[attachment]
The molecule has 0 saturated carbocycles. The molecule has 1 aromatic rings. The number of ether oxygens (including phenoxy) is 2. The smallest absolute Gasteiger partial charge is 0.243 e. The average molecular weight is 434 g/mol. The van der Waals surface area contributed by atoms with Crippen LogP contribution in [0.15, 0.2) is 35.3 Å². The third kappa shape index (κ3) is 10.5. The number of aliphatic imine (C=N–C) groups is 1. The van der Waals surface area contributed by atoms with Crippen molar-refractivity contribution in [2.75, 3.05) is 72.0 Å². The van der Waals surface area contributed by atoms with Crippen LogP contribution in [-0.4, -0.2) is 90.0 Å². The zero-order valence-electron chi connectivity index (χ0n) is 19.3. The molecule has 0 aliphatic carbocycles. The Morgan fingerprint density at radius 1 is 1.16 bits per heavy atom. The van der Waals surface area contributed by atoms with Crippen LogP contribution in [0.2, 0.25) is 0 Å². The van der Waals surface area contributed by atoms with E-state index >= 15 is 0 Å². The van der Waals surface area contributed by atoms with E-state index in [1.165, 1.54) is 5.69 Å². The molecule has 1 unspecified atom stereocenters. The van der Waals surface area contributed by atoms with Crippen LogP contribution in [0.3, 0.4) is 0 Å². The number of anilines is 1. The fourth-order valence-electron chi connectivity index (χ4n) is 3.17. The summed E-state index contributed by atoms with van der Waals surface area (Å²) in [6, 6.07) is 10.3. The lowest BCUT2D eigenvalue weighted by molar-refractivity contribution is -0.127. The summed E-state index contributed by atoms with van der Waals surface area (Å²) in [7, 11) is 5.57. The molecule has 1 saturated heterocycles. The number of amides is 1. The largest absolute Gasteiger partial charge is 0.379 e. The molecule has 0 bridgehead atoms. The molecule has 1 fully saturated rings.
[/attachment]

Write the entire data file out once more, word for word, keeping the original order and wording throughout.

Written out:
The molecule has 0 saturated carbocycles. The molecule has 1 aromatic rings. The number of ether oxygens (including phenoxy) is 2. The smallest absolute Gasteiger partial charge is 0.243 e. The average molecular weight is 434 g/mol. The van der Waals surface area contributed by atoms with Crippen LogP contribution in [0.15, 0.2) is 35.3 Å². The third kappa shape index (κ3) is 10.5. The number of aliphatic imine (C=N–C) groups is 1. The van der Waals surface area contributed by atoms with Crippen molar-refractivity contribution in [2.75, 3.05) is 72.0 Å². The van der Waals surface area contributed by atoms with Crippen LogP contribution in [-0.4, -0.2) is 90.0 Å². The zero-order valence-electron chi connectivity index (χ0n) is 19.3. The molecule has 0 aliphatic carbocycles. The Morgan fingerprint density at radius 1 is 1.16 bits per heavy atom. The van der Waals surface area contributed by atoms with Crippen LogP contribution in [0.2, 0.25) is 0 Å². The van der Waals surface area contributed by atoms with E-state index >= 15 is 0 Å². The van der Waals surface area contributed by atoms with E-state index in [1.165, 1.54) is 5.69 Å². The molecule has 1 unspecified atom stereocenters. The van der Waals surface area contributed by atoms with Crippen LogP contribution in [0.3, 0.4) is 0 Å². The number of anilines is 1. The fourth-order valence-electron chi connectivity index (χ4n) is 3.17. The summed E-state index contributed by atoms with van der Waals surface area (Å²) in [6, 6.07) is 10.3. The lowest BCUT2D eigenvalue weighted by molar-refractivity contribution is -0.127. The summed E-state index contributed by atoms with van der Waals surface area (Å²) in [7, 11) is 5.57. The molecule has 1 saturated heterocycles. The number of amides is 1. The largest absolute Gasteiger partial charge is 0.379 e. The molecule has 0 bridgehead atoms. The molecule has 1 fully saturated rings.